By on December 12, 2007

pic5php.jpgFor those of you who haven't yet sniggered, many industry observers are skeptical that Chevrolet electric – gas hybrid Volt will meet its publicly declared 2010 showroom target. So that means that Maximum Bob's AP "news flash"— "Automotive industry icon Robert A. Lutz wants to retire from General Motors Corp. after the company brings a plug-in electric car to market"– is unintentionally humorous. As the report inaccurately (accurately?) points out, "The company has set sometime in 2010 as a loose date to roll out the Volt." In advance of this momentous if Camaro-like announcement of the 75-year-old Car Czar's golden parachute unfurlment, the AP plays it both ways: icon worship and realistic assessment. "Lutz, who was hired in September of 2001 to reinvigorate GM's lackluster product designs, is widely credited with a resurgence in GM vehicles after two disastrous years in which it lost market share and more than $12 billion." And then "Still, GM sales are down 6.1 percent for the first 11 months of the year, with car sales dropping 8 percent and truck sales off 4.8 percent from the same period a year ago." But our favorite bit is this: "'You never know about your health. You never know about the needs of the corporation,' he said in his office at the company's design center. 'You never know what the board wants to do, or Rick wants to transition to a younger team. All of those things are possible.'" If Bob doesn't know what the board wants to do, who does? 

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12 Comments on “Volt Birth Watch 13: Lutz “May” Retire When Volt Appears...”

  • avatar

    It’ll be a shame to see Bob Lutz go. He might not have turned GM around but at least he’s prepared to stand up and be counted which is more than can be said for the other people running car manufacturing companies.

  • avatar

    driving course :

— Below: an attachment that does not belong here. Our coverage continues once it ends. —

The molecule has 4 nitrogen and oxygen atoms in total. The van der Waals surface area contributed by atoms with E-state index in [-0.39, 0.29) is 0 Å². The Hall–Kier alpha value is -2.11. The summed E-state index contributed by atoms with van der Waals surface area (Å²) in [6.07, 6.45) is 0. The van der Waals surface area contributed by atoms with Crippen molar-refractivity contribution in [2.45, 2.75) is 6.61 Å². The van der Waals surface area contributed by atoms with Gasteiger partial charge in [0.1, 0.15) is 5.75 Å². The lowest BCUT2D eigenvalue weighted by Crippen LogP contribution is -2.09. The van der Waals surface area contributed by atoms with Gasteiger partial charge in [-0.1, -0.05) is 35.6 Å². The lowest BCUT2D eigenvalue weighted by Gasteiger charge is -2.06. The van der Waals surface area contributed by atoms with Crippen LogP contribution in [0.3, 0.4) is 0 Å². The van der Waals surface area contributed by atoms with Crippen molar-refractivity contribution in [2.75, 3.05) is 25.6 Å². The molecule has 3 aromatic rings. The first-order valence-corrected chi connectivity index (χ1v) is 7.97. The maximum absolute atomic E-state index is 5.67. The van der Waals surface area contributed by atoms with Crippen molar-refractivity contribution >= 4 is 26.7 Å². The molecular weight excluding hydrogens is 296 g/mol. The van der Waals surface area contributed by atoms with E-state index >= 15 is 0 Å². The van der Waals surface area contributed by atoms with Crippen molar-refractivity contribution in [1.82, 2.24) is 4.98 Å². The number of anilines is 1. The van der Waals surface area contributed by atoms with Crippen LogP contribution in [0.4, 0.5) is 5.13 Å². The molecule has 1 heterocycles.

What do you mean by “stand up and be counted?”

  • avatar

    With this announcement does this count as vaportirement?

    Lutz pure and simple is a putz. If by “standing up and being counted” you mean talking out of both sides of his mouth – focusing on concept cars while speaking highly of duds – confusing brands by placing vehicles into their fold that don’t belong, etc – then you are correct. If you think he was a breathe of fresh air – well I don’t know what to say but get outside and get some real fresh air of your own. Anyway Lutz was par the course of the usual ADD Big 2.8 spokesman. He’s just one of the good ole boyz with keys to the executive washroom.

  • avatar

    5yrs from now Bob will be considered either a genius or an idiot.Depends on where G.M.ends up.
    Bob L and I have a lot in common.We both work at G.M.I detest plastic cladding so does Bob.I blindly believe GM will turn around,as does Bob.
    Bob knows he is gonna retire with a guaranted pension.Uh oh!I think I found an area where Bob and I differ.

  • avatar

    Mikey, I don’t think you need to wait 5 years to make that determination. Wasn’t Lutz the guy who said, “Hybrids? We don’t need no stinkin’ hybrids!”

    That set GM w-a-a-y back on a program which is selling 300K or so cars/year for Toyota. When (if) the Volt hits the street for customer beta-testing in 2010 (11), Toyota will likely be a full year into the next generation of Prius.

  • avatar

    I sorta agree with jaje on this one.Bob did bring something to G.M.Design needed a shot,but he should of stuck to design,not spokesman.
    Bob and many like him are a result of the culture thats at the top.The word arogance come to mind.
    Personaly I’d welcome a massive shake up at the top.But if past practice is any indication,I can,t see it happening.

  • avatar

    Lutz hated Cadillac’s new Art & Science design look and the original CTS only got to market over his objections because he was late to the party. The new look is serving Cadillac well.

    Lutz loves trucks, the bigger the better and the bigger the tires the better. He pushed hard for the expensive redo of the whole truck lineup which has now been on the market for two years. The truth is that GM truck and SUV sales would probably be at about the same level today had they done a refresh instead of ground-up redesigns.